Osteoarthritis (OA)

Osteoarthritis (OA) is the most common type of arthritis. It is considered to be one of the most disabling conditions in industrialized nations. OA is largely the result of mechanical stress and the dysregulation of cartilage nutrition and repair. OA is characterized by the degeneration of articular cartilage, a type of hyaline cartilage that acts to reduce friction at the ends of bones where they come together in a joint. It can affect any joint, but it is primarily found in joints of the hands, knees, hips, and spine. Articular cartilage can handle tremendous compression loads, however bony misalignment, repetitive motion, immobility, older age, obesity, and joint trauma put a person at a much higher risk for OA. The chondrocytes of hyaline cartilage get rid of waste products and receive their nutrition through a process of losing fluid with compression of the tissue and then pulling new, nutrition rich fluid into the matrix when the compression load is removed. When mechanical forces are excessive or applied at an abnormal angle or through an unstable joint, then damage to the chondrocytes and collagen rich matrix occurs. Articular cartilage can repair itself, but it is a slow process as it has no direct blood supply.

Damaged chondrocytes release cytokines that can stimulate the release of proteases that work on the cartilage matrix. This further facilitates the cartilage destruction. Cartilage tissue breakdown soon outpaces repair and cartilage fragments are released into the joint fluid and space. These fragments are called fibrillations and have been nicknamed “joint mice.” Gradually, the hyaline cartilage is removed from the bony surface and bones begin to rub directly against each other. This rubbing causes the bony ends to get smooth in a process called eburnation. As this “bone on bone” grinding occurs, subchondral fluid-filled cysts may arise. There is an increased rate of bone matrix breakdown on the weight bearing surfaces of the bones and this stimulates nearby osteoblasts to engage in bone material synthesis. The new bony material expands at the edges of the joint and creates structures referred to as osteophytes. Osteophytes are irregular structures of bone deposition that can have sharp edges extending into the joint cavity and damage the lining of the joint capsule. All of this joint damage creates an inflammatory response that leads to swelling, pain, and stiffness.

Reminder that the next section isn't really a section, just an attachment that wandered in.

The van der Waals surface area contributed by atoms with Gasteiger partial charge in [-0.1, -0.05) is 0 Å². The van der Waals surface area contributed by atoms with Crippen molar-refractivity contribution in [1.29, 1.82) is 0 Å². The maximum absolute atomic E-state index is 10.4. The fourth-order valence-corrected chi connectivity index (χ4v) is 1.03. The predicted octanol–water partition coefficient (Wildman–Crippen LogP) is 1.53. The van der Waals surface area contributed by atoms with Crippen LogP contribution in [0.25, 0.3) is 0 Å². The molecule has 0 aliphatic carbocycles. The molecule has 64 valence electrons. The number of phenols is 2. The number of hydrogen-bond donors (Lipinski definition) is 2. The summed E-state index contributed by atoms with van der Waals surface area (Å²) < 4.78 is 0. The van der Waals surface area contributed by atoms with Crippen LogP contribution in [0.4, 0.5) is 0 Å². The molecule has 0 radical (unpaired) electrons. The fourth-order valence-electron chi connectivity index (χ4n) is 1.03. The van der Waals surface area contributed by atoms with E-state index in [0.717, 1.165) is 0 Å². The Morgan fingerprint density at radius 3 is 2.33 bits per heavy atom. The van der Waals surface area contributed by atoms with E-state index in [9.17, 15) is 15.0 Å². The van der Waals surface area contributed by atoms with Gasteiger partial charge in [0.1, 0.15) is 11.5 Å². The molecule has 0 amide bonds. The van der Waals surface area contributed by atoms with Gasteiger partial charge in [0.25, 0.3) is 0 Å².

Indications of Osteoarthritis Adapted from: Title: File:907 Synovial Joints.jpg; Author: OpenStax College; Site: https://commons.wikimedia.org/wiki/File:907_Synovial_Joints.jpg;; License: This file is licensed under the Creative Commons Attribution 3.0 Unportedlicense.

Progression of Osteoarthritis Image by Lanning B. S17

The main symptom of OA is pain and stiffness. Early on in disease onset, the pain is typically decreased with activity and rest. However, as the disease continues, stiffness in the morning may become more common and pain continues to increase with joint use and activity. Some individuals will report that their symptoms get worse in cold temperatures, high humidity, or with a drop in barometric pressure. Eventually, pain and stiffness become relatively constant and can severely limit function.

In smaller joints like the fingers, chronic inflammation and joint tissue damage can lead to a visible enlargement of the joint area. These enlargements are called Heberden’s nodes if they are on the distal interphalangeal joints and Bouchard’s nodes if they are on the proximal interphalangeal joints.

File:Heberden-Arthrose.JPG; Drahreg01; https://commons.wikimedia.org/wiki/File:Heberden-Arthrose.JPG; This file is licensed under the Creative Commons Attribution-Share Alike 3.0 Unported license.

OA may arise as a secondary condition of other diseases. It is quite common in individuals with diabetes, Ehlers-Danlos syndrome, hemochromatosis, and Marfan syndrome. It affects women more often than men and for unknown reasons, women seem to have it more severely.

Treatment of OA involves a combination of lifestyle changes, weight loss when necessary, analgesics, and anti-inflammatory medication. Administration of COX1 and COX2 inhibitors is common. Braces and orthotics to help align bones may be used. Topical ointments generally laced with NSAIDs are often applied. In more severe cases, joint injections with glucocorticoids may be performed to provide temporary relief. Injections of hyaluronic acid or components found in hyaluronic acid have been tried as a treatment, but the results are controversial and not at all certain. Surgery that involves joint replacement is performed when nothing else adequately relieves the pain and suffering. Artificial joints work well to relieve the constant pain, but these surgeries are difficult to recover from and often do not restore the full function of the joint. However, many patients with severe OA find joint replacement surgery to be quite beneficial.

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